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Hands-Only CPR

Author(s): Tod Schimelpfenig
Posted: April 1, 2008

I imagine you have heard of or seen the media splash today on “Hands-only” CPR.   It’s not an April’s Fools Joke.   It stems from a press release by the American Heart Association (AHA) yesterday (Mar 31) that in turn reflects the position of their Emergency Cardiovascular Care (ECC) Committee.   You can read the complete scientific article on this in Circulation at https://circ.ahajournals.org.

While this shocks some folks like a runaway defibrillator, if you follow the research trends on CPR it’s not a surprise.  The science for some time has questioned the value of rescue breathing (mouth to mouth/mask) for people who don’t suffer cardiac arrest secondary to hypoxia.  In 2005, the AHA almost took this step, but instead wrote “Laypersons should be encouraged to do compression-only CPR if they are unable or unwilling to provide rescue breaths, although the best method of CPR is still compressions coordinated with ventilations.”   In addition, the AHA Guidelines have recommended compression only CPR for dispatcher-assisted instructions for untrained bystanders.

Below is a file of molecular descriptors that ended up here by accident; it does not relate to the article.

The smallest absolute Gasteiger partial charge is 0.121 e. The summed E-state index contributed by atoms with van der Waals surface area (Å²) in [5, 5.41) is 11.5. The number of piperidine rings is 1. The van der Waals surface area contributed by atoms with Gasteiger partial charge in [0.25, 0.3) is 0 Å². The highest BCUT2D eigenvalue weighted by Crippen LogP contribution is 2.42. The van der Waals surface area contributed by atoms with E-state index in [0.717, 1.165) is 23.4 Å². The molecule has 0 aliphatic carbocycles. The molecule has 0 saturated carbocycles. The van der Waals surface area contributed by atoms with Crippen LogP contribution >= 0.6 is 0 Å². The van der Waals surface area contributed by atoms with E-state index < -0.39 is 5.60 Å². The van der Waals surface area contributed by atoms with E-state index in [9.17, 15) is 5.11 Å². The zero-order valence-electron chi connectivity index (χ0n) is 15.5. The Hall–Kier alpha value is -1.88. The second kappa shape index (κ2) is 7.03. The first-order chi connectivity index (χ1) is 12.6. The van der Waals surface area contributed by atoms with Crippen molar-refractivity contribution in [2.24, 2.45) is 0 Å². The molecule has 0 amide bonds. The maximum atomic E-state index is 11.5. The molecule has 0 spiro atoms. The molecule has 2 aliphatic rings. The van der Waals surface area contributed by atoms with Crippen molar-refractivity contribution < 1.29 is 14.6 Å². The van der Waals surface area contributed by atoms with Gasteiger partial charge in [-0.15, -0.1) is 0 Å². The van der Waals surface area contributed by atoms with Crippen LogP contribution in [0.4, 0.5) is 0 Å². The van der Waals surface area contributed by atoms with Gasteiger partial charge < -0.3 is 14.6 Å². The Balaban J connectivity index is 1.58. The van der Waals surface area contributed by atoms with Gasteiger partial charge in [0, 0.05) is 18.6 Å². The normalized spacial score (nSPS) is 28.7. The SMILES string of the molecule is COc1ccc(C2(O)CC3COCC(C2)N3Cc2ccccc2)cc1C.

This new change was supported by evidence published from several recent large studies, which looked at hundreds of incidents of bystander CPR on cardiac arrest victims.  None of the studies demonstrated a negative impact on survival when ventilations were omitted from the bystanders’ actions.

The AHA states that Hands-Only CPR should not be used for infants or children (who tend to have cardiac arrests secondary to hypoxia), for adults whose cardiac arrest is from respiratory causes (like drug overdose or drowning), or for an un-witnessed cardiac arrest (where ventilations may benefit the victim who has not been breathing for several minutes).

Hands-only CPR is designed for a witnessed collapse on an adult when there is immediate access to an EMS system.  The two key points in the training are 1) Call 911 and 2) start compressions (hard, fast, uninterrupted).

The AHA ECC committee isn’t recommending abandoning ventilations and compressions.  They ideally want people prepared to manage all types of cardiac arrests.   The recommendation and press release is accompanied by a “Call to Action”.   The AHA is addressing the low rate of bystander CPR, which may be due to fear of disease from rescue breathing and fear of performing CPR incorrectly.

WMI doesn’t plan to change our CPR curriculum.  We will describe this technique and it’s rationale for our students.  Hypoxia is a possible cause of cardiac arrests in the wilderness (drowning, avalanche burial).  As well, wilderness CPR does not have access to 911 and AED’s, and rescue breathing is an important adjunct to chest compressions.   For our context, ventilation and compressions are an important skill.

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